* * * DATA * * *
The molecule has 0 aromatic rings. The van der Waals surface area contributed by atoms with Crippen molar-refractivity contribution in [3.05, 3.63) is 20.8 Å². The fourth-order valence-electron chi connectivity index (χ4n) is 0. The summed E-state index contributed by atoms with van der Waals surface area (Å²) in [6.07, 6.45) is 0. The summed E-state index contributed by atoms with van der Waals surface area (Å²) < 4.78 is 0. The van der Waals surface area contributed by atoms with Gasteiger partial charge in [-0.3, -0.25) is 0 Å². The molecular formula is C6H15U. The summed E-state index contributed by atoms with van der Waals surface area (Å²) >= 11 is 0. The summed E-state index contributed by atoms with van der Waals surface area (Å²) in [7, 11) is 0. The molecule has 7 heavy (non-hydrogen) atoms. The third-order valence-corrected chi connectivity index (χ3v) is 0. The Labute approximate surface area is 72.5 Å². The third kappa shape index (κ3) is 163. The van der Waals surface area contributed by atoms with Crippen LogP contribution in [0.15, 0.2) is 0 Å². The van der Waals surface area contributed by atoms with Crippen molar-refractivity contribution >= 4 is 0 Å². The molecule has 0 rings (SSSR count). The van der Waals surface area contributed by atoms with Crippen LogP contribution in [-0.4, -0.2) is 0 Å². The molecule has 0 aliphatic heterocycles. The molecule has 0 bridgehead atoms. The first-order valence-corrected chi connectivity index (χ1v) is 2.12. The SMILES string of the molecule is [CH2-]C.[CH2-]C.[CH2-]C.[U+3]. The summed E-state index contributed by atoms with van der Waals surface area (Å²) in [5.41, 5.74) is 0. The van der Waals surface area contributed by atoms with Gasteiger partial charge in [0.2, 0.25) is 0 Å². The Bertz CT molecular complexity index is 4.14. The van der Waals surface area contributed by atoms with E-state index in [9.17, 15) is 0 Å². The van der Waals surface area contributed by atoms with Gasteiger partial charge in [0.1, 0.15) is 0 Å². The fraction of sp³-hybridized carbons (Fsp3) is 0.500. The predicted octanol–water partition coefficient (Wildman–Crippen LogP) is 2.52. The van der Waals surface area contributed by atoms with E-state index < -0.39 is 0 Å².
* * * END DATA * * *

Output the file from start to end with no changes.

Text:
The molecule has 0 aromatic rings. The van der Waals surface area contributed by atoms with Crippen molar-refractivity contribution in [3.05, 3.63) is 20.8 Å². The fourth-order valence-electron chi connectivity index (χ4n) is 0. The summed E-state index contributed by atoms with van der Waals surface area (Å²) in [6.07, 6.45) is 0. The summed E-state index contributed by atoms with van der Waals surface area (Å²) < 4.78 is 0. The van der Waals surface area contributed by atoms with Gasteiger partial charge in [-0.3, -0.25) is 0 Å². The molecular formula is C6H15U. The summed E-state index contributed by atoms with van der Waals surface area (Å²) >= 11 is 0. The summed E-state index contributed by atoms with van der Waals surface area (Å²) in [7, 11) is 0. The molecule has 7 heavy (non-hydrogen) atoms. The third-order valence-corrected chi connectivity index (χ3v) is 0. The Labute approximate surface area is 72.5 Å². The third kappa shape index (κ3) is 163. The van der Waals surface area contributed by atoms with Crippen LogP contribution in [0.15, 0.2) is 0 Å². The van der Waals surface area contributed by atoms with Crippen molar-refractivity contribution >= 4 is 0 Å². The molecule has 0 rings (SSSR count). The van der Waals surface area contributed by atoms with Crippen LogP contribution in [-0.4, -0.2) is 0 Å². The molecule has 0 aliphatic heterocycles. The molecule has 0 bridgehead atoms. The first-order valence-corrected chi connectivity index (χ1v) is 2.12. The SMILES string of the molecule is [CH2-]C.[CH2-]C.[CH2-]C.[U+3]. The summed E-state index contributed by atoms with van der Waals surface area (Å²) in [5.41, 5.74) is 0. The van der Waals surface area contributed by atoms with Gasteiger partial charge in [0.2, 0.25) is 0 Å². The Bertz CT molecular complexity index is 4.14. The van der Waals surface area contributed by atoms with E-state index in [9.17, 15) is 0 Å². The van der Waals surface area contributed by atoms with Gasteiger partial charge in [0.1, 0.15) is 0 Å². The fraction of sp³-hybridized carbons (Fsp3) is 0.500. The predicted octanol–water partition coefficient (Wildman–Crippen LogP) is 2.52. The van der Waals surface area contributed by atoms with E-state index < -0.39 is 0 Å².